Performing in drag has also helped Crimson Kitty find her place within the LGBTQ community, just as it has helped many gay men better understand their own identities. “I knew I liked women but I didn’t know how to go about it,” she says. “So I would hang out with my gay boys and they would take me to all of these amazing places…[a]nd it was my first foray into knowing what I wanted to do with my life.” As a bisexual femme woman attracted to other femmes, I know a thing or two about this invisibility—particularly in gay clubs where themes and events are overwhelmingly marketed to men.
Some male drag queens, however, view “bioqueens” as an infringement on their brand of performance art. Crimson Kitty’s biologically male drag mother, Ru Paul’s Drag Race contestant Rebecca Glasscock, advised her not to disclose her sex until later in her career. More severely, female queen Courtney Conquers “had drinks poured on her head and [was] told to get ‘the fuck out of the club.’” Establishment writer Alex Verman explains in their response to “Why Faux Queens Deserve a Place in Drag Culture”: “When white women speak of the necessity and novelty of ‘bioqueens’ courageously claiming space in resistance of the male gaze, it’s easy to forget that drag is always and already serving that exact same function for queer and trans folks.” When ciswomen “take the stage…[they do so] at the expense of the femininity others articulate through drag.”
I can’t get on board with the idea that subverting the heteronormative male gaze is a zero-sum game, because its necessity for men and women plays out in very different ways. Drag is a playground for men to explore their femininity (“To know and hold the power of a woman is amazing,” drag queen Courtney Act tells Vice) apart from a society that worships hypermasculinity. Men of all orientations with an interest in the performing arts, culinary arts, or design are all too familiar with the resulting criticism. Drag performance gives men the freedom to, as Alex Verman describes, “empower femininity for those who have traditionally been excluded or attacked for their relationship to it.”
But because drag’s origins are rooted in the exclusion of women from performative spaces—think men dressing as women in Shakespearean plays—I believe women have the right to explore an art form that, let’s face it, is based around our very existence. Living while female is a lesson in double-standards, a constant balancing act. Too much makeup? You’re desperate and attention-seeking. Too little makeup? You’re frumpy. Too kind? You’ll never get anywhere. Too sure of yourself? You’re a bitch. By grabbing this unreasonable set of expectations by the balls—or the ovaries, as it were—faux queens thwart the male gaze and center themselves in their own presentation. Female drag artists remind me of the reclaiming explored in Lupe Fiasco’s “Bitch, Bad,” music video, in which black men and women apply blackface and then wash it away.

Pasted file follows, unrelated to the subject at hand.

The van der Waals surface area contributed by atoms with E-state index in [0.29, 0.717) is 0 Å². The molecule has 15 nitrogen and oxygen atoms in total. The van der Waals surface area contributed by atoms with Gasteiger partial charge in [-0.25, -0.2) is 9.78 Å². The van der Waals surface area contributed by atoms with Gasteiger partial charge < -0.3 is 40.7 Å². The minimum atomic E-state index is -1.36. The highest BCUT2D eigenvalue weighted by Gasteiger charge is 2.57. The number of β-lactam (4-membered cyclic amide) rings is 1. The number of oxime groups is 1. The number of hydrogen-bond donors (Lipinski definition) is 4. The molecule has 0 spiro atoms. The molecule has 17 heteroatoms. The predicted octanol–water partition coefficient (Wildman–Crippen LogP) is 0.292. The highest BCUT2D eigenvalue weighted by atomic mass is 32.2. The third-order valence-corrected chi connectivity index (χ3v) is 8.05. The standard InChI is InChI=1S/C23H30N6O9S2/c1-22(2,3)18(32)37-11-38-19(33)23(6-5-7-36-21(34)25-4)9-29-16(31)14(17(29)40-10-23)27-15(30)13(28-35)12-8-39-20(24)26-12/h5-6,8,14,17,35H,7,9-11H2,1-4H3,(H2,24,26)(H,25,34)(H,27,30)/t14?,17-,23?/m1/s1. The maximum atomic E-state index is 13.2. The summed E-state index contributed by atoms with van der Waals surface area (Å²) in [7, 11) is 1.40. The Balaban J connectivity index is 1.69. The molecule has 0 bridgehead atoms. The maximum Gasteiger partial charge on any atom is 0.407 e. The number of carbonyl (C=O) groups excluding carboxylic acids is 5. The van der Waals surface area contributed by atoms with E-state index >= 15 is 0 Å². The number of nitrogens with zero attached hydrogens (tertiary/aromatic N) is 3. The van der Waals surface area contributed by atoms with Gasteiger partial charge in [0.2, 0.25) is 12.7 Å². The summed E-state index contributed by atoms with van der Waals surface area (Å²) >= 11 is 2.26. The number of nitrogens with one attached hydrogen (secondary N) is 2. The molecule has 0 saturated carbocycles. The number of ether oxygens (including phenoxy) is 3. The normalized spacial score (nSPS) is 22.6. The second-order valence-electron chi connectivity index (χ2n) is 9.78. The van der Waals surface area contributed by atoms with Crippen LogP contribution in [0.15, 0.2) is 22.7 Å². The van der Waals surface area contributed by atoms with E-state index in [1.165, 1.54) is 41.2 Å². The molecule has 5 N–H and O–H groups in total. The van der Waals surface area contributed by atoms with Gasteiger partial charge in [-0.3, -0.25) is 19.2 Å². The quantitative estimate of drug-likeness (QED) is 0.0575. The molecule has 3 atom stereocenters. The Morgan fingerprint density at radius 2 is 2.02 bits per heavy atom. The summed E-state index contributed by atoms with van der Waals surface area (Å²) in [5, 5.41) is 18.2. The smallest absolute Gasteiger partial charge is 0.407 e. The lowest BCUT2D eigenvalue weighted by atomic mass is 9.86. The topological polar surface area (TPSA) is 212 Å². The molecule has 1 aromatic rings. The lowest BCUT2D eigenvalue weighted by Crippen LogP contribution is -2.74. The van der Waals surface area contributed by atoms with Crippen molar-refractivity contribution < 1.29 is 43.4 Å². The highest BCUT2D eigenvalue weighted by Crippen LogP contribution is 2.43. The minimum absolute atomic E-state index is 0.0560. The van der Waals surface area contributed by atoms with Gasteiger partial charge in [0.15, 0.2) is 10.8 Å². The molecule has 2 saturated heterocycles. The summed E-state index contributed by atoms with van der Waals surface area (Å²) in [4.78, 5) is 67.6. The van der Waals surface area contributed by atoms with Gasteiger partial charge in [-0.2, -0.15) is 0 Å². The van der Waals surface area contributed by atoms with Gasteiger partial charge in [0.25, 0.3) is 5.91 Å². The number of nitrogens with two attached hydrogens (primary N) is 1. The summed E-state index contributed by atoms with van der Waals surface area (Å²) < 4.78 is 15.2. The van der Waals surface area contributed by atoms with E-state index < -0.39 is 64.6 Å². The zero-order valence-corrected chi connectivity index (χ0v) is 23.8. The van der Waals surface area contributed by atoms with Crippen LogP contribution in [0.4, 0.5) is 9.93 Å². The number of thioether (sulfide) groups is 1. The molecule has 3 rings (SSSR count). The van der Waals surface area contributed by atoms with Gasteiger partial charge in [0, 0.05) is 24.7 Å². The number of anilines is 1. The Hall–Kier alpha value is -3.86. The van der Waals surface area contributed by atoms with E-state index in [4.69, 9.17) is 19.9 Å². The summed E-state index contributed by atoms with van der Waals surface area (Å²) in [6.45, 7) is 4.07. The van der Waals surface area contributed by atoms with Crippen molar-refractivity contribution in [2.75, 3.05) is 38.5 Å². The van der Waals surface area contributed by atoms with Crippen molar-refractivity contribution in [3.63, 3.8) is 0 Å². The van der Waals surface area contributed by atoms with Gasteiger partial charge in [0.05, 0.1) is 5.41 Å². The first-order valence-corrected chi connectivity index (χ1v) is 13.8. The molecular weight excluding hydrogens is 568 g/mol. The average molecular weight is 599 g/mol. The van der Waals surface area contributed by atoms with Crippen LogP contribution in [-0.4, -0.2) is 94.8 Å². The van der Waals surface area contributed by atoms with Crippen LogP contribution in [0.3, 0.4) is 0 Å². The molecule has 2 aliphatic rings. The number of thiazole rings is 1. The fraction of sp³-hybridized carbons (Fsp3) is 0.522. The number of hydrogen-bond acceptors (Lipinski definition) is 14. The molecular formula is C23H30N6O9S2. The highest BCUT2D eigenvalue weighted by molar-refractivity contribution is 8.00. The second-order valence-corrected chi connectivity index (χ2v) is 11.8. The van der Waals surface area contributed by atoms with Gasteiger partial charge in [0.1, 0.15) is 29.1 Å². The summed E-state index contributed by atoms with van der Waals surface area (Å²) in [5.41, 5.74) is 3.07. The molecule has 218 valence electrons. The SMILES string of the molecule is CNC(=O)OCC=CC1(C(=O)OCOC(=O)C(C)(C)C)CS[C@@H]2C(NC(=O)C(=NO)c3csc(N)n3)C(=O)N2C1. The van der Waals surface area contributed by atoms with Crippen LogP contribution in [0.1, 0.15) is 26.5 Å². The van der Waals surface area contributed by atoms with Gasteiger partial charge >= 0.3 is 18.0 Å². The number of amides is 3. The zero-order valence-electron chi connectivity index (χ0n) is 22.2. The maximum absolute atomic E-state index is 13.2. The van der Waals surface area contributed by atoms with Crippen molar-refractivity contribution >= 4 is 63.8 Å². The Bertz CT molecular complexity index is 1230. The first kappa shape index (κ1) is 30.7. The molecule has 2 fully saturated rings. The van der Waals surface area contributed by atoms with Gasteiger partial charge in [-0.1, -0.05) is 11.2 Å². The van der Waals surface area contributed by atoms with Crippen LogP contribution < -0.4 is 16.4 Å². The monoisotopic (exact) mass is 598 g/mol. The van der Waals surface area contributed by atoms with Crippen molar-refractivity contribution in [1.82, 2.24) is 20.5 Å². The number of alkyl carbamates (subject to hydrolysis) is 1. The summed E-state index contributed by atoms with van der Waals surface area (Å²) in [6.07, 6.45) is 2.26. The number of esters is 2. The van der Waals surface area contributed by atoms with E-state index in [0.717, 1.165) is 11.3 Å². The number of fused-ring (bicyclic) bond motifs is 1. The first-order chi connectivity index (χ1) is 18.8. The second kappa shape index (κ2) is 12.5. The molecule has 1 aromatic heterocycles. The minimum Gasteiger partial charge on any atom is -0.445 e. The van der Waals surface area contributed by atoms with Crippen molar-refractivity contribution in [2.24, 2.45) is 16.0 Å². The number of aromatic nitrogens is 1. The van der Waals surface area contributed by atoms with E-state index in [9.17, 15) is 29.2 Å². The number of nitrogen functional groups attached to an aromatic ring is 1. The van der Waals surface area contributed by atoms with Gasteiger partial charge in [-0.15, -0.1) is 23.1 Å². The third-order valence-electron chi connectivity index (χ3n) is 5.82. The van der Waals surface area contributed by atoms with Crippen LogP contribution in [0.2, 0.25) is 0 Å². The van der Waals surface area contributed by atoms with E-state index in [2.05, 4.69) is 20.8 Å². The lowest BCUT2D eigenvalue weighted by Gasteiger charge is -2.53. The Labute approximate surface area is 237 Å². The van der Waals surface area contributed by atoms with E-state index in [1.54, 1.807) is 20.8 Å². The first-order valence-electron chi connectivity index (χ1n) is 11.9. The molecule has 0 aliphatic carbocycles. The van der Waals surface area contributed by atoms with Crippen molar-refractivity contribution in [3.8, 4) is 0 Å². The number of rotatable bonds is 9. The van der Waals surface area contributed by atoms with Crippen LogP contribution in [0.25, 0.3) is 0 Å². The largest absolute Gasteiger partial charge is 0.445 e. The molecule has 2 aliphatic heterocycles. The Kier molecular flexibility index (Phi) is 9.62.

I still attend drag shows, not just to support my local LGBTQ community but because I’m fascinated by how gender is performed and how those performances relate to the artist’s gender identity. Men teach us to revere the goddess in all of us. Women teach us that behind the goddess lies a human being containing multitudes. Sometimes, both truths are captured in a single performance. Tonight at the bar, that would be an artist playing Celine Dion, a timeless voice who has made a career of channeling heartache into song.
“Queen Celine,” we say, one hand exultantly in the air.
Chelsea Cristene is a communications associate and English professor based in Washington, DC. She has been published by the Good Men Project, Salon, xoJane, and MamaMia, and runs a film review blog, Catch Up, with fellow Role Reboot contributor Telaina Eriksen. Find her on Twitter.